Fortunately (for me), I am well able to overlook silly little problems with a film like a lack of coherence of its parts, an overabundance of clichés or the lack of a thematic throughline if and when the non-cohering parts are in itself interesting and fun. Shoot, Gringo, Shoot!'s parts are, and while they don't cohere into the psychologically deep, depressing and plain exciting masterpiece the film's set-up promises, they make for a fine genre picture, no more, yet most certainly no less.


From Twitter 11-10-2009

  • New blog post: From Twitter 11-09-2009: New blog post: Music Monday: All Metal Videos Are Doomed To Ridiculousness E...
  • Oh hi, I grew you an organ for making babies
  • New blog post: In short: Number 13: The Cambridge historian Anderson (Greg Wise) comes to a small country bishop's s...
  • Monkey Island outtakes, right from the source
  • Oh look, SF writer still John C. Wright still hasn't driven away enough potential readers through his vileness
  • And yeah, that was possibly, just possibly, one "still" too many

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Tuesday, November 10, 2009

In short: Number 13

The Cambridge historian Anderson (Greg Wise) comes to a small country bishop's seat somewhere in Britain to do some research in the church's archive.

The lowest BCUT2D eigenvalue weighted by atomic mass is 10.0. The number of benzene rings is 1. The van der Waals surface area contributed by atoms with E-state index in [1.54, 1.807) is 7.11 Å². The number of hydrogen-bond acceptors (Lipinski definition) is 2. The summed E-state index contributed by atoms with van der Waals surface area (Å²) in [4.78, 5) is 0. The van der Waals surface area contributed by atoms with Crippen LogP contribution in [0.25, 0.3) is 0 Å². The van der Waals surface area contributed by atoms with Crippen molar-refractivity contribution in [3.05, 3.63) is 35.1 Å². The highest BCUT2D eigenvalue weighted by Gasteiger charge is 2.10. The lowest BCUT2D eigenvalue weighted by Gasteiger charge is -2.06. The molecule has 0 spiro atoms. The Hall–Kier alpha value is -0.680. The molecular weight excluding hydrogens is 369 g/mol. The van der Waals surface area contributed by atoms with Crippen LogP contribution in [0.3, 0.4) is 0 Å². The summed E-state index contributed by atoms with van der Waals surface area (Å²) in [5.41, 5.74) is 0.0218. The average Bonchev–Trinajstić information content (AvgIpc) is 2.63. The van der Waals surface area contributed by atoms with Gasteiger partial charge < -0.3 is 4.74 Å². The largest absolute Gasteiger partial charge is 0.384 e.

He is soon fascinated by newly found accounts from Cromwell's times that put the local bishop at that time in a rather disturbing light. He and a mysterious foreign friend seem to have been the leaders of a witch cult. At least that's what the documents say.

Anderson's interest doesn't please the clergy too much, and they decide to disallow him further explorations of their papers, so as not to stir up things better left untouched.

The now rather exasperated historian has other problems anyway. Every night, he hears strange noises and laughter from the hotel room next to his own, noises that seem inexplicably not to come from his actual neighboring room, but from the absent 13th room of the hotel. If he'd just look a little closer, he'd also realize that his room changes its dimensions after dark.

The strange occurences surrounding Anderson come to a head when he learns that his hotel once was the house where the bishop and his mysterious friend were reputed to host their black masses.

As far as M.R. James adaptations made for UK TV go, this is one of the weaker ones, not comparable to the much better ones made in the 70s as "Ghost Stories For Christmas".